It appears that Danish Prime Minister Andres Fogh Rasmussen will hang on to his position, according to exit polls.
Yet to retain a parliamentary majority he has to somehow reconcile the government's current partner, the Danish People's Party, which is led by Pia Kjaersgaard and whom many suspect of not liking immigrants enough, and the New Alliance, whose leader is named Naser Khader.
It seems an impossible task, but much like the political situation in Estonia and, indeed around the Baltic Sea, it seems the parties there are set in a constellation that will be hard to budge.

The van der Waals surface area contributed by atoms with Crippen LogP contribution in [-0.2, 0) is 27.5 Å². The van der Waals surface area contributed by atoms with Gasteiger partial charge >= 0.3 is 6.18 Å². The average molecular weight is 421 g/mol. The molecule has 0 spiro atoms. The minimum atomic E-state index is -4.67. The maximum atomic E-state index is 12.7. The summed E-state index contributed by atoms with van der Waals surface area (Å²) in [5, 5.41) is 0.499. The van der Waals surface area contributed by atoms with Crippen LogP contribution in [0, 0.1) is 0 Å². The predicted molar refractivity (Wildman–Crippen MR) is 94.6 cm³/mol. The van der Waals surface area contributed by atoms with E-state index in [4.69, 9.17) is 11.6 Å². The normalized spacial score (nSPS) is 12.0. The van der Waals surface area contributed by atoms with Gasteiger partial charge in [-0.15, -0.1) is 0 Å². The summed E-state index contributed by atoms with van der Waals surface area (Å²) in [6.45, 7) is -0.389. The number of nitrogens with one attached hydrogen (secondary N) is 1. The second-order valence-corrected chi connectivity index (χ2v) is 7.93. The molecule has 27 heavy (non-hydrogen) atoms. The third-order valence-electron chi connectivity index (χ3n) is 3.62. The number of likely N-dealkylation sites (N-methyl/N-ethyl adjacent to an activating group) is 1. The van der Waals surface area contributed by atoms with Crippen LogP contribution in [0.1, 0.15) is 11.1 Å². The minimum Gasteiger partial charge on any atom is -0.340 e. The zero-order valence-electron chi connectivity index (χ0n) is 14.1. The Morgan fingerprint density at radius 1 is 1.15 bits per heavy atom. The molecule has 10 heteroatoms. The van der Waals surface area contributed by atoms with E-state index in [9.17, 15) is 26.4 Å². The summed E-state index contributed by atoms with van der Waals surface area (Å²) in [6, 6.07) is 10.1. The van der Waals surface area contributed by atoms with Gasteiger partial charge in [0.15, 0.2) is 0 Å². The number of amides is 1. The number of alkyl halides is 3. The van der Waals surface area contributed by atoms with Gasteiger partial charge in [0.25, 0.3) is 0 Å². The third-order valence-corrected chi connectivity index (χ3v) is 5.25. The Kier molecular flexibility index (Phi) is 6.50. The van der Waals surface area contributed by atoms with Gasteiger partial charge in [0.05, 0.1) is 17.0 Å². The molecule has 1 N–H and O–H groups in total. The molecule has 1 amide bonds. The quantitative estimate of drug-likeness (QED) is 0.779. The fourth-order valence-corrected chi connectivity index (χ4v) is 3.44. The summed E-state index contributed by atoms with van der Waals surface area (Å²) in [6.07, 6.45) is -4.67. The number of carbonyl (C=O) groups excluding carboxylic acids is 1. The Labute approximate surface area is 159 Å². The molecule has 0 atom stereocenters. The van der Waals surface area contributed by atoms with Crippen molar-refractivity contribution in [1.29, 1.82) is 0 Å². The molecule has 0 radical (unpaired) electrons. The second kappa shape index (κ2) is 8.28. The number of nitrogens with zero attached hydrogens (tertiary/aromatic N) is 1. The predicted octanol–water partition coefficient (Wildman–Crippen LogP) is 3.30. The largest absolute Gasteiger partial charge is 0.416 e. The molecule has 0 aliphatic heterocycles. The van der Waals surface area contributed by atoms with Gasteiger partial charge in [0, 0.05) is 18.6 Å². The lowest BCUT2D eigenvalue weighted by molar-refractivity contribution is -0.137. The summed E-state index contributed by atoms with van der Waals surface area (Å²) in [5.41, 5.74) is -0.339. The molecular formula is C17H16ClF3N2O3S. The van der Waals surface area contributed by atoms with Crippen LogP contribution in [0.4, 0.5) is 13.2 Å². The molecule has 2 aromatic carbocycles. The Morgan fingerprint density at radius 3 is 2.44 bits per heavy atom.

Rasmussen's "less lenient on accepting refugees, less tolerant of raising taxes" stance won him the wrath of the rather loud Danish left wing but catapulted him to office in 2001. I was held up on the Radhuspladsen in central Copenhagen that autumn by a very concerned protester who was worried about Rasmussen's platform.
The only problem was that I couldn't quite figure out who this Rasmussen was. You see, Anders Fogh Rasmussen's predecessor was named Poul Nyrup Rasmussen. And it took awhile for the fact to sink in that there were actually two guys running against each other with the same last name.
That Rasmussen had been in office since 1993. If the current Rasmussen stays in office for another four years, that will be 18 blissful years of Rasmussen for Denmark. Ah, Denmark. The more things change, the more they stay the same.